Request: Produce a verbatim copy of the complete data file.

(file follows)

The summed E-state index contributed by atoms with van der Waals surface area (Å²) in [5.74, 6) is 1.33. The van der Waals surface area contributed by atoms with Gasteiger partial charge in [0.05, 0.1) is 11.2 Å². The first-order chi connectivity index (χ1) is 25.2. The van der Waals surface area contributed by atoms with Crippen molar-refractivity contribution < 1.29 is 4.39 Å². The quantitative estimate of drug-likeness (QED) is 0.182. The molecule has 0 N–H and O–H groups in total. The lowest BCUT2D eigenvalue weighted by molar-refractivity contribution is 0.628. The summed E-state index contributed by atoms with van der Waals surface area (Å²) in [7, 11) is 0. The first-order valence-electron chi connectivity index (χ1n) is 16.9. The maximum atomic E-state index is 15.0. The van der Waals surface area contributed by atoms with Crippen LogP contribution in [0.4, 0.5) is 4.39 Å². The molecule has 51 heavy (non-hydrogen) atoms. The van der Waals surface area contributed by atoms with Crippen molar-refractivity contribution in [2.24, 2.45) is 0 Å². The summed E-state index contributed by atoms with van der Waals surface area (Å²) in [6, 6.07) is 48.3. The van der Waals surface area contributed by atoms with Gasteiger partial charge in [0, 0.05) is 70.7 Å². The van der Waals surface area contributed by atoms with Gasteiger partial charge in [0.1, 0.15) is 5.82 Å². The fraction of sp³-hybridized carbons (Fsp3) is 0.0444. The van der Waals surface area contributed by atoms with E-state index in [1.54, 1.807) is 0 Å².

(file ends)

The summed E-state index contributed by atoms with van der Waals surface area (Å²) in [5.74, 6) is 1.33. The van der Waals surface area contributed by atoms with Gasteiger partial charge in [0.05, 0.1) is 11.2 Å². The first-order chi connectivity index (χ1) is 25.2. The van der Waals surface area contributed by atoms with Crippen molar-refractivity contribution < 1.29 is 4.39 Å². The quantitative estimate of drug-likeness (QED) is 0.182. The molecule has 0 N–H and O–H groups in total. The lowest BCUT2D eigenvalue weighted by molar-refractivity contribution is 0.628. The summed E-state index contributed by atoms with van der Waals surface area (Å²) in [7, 11) is 0. The first-order valence-electron chi connectivity index (χ1n) is 16.9. The maximum atomic E-state index is 15.0. The van der Waals surface area contributed by atoms with Crippen LogP contribution in [0.4, 0.5) is 4.39 Å². The molecule has 51 heavy (non-hydrogen) atoms. The van der Waals surface area contributed by atoms with Crippen molar-refractivity contribution in [2.24, 2.45) is 0 Å². The summed E-state index contributed by atoms with van der Waals surface area (Å²) in [6, 6.07) is 48.3. The van der Waals surface area contributed by atoms with Gasteiger partial charge in [0, 0.05) is 70.7 Å². The van der Waals surface area contributed by atoms with Gasteiger partial charge in [0.1, 0.15) is 5.82 Å². The fraction of sp³-hybridized carbons (Fsp3) is 0.0444. The van der Waals surface area contributed by atoms with E-state index in [1.54, 1.807) is 0 Å².